As an early New Year's gift, we would like to share our Horizon Europe proposal writing knowledge. In November, we organized a free Question and Answer session on proposal writing, and we want to share with you the first part of Q&A.
Don't forget to subscribe to our Newsletter so you can get the notification on the second part. If you would like us to organize more sessions like this and have a specific topic in mind, submit your comment under this blog post.
Let's get started!
1. Writing a Horizon Europe Proposal can be overwhelming. Do you have some advice on how to start?
Start by reading the program guides and by checking info days organized by the European Commission (e.g., the EU Research and Innovation Days). A good practice is to look at funded projects in Cordis Database. When you check Cordis, you will see what has already been founded and how their ideas align with the scope. Cordis is also useful for partner search.
2. Writing a Horizon Europe Proposal is a significant commitment in terms of time. Is there a good practice of organizing resources for maximum efficiency?
We have 2 scenarios: one is when you coordinate a proposal and the second when you are a partner.
Coordinating a proposal is a bigger commitment. Your job is to develop concept notes, approach potential partners and coordinate the proposal writing process; the good idea is to distribute the workload among partners or package leaders.
As a partner, you have fewer responsibilities, but this can also depend on the role. If you are a key partner or a task leader, you will need to dedicate more effort.
For newcomers, maybe it's easier to be a partner because they invest less time and effort. On the other, even if you are a newcomer, you can still coordinate a project! As a coordinator, you don't rely on others to invite you to a proposal, and you work on your idea. So don't be scared to coordinate.
To maximize efficiency, focus on building your partnership 6 months before the deadline and then develop the proposal. The main development should be a shared effort. If you have a big partnership of 10-15 or more organizations, then it's less realistic to expect that all partners will contribute equally. Usually, a core team of 3-4 partners distributes the work amongst themselves and creates good templates with instructions. This will make the consortium more efficient, plus all this work can be replicated in another proposal in terms of the methodology and organization.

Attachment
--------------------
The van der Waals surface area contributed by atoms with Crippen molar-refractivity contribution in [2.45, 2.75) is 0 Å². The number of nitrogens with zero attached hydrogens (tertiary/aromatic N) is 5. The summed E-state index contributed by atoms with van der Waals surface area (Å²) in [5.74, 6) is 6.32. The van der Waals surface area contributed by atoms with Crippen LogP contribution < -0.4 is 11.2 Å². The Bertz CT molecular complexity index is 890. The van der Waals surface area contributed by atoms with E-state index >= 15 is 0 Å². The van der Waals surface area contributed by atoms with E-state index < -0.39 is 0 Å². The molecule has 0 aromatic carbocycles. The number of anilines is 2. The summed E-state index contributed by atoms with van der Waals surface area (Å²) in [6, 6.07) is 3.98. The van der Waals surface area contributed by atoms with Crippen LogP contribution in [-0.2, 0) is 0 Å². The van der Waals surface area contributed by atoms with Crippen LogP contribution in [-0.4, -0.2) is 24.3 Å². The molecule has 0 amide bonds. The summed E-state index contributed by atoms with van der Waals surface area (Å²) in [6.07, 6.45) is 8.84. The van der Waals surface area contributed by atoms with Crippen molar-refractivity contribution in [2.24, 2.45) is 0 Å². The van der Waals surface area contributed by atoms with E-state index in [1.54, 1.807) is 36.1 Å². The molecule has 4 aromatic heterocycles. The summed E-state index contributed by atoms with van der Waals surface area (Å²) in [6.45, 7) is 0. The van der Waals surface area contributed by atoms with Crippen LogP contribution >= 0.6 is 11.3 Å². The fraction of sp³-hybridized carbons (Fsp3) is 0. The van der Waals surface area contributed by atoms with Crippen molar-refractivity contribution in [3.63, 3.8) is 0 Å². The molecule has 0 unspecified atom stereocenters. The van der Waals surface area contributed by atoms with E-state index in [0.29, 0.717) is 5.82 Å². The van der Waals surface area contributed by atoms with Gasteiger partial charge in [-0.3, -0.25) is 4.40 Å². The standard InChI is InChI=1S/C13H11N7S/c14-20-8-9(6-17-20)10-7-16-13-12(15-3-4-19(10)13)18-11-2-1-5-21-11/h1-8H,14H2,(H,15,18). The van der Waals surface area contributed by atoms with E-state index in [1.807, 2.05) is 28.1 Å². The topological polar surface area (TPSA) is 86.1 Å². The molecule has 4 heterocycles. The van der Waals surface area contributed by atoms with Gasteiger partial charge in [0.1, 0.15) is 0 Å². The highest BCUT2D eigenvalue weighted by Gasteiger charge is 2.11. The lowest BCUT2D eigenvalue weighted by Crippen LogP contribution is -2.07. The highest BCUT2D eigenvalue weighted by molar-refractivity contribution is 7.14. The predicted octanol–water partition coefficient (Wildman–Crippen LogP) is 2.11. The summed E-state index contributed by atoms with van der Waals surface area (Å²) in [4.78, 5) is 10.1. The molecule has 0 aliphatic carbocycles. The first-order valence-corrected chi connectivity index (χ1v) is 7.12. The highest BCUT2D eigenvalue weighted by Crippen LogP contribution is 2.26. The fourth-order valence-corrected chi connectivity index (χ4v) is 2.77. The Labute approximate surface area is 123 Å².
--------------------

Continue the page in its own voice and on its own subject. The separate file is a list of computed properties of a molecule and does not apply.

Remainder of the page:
3. In the 'Project Pathways Towards Impact' section, would you recommend subheadings for the expected outcome or subheadings for the guidance questions?
Under 2.1, usually, you do not have one subheading per each outcome. This section can be structured in many ways. For instance, you can have one subheading that is called project’s pathways towards impact, where you address outcomes and expected impacts... And then, you will have another subheading that could be used for the scale and significance, and a third one dedicated to barriers. Scale and significance can also be merged with your outcomes and expected impacts – you can address them altogether. This is how we structure our proposals. Consider that under Horizon Europe, you have 4 pages for this part. So maybe using tables for 2.1 could be an excellent strategy.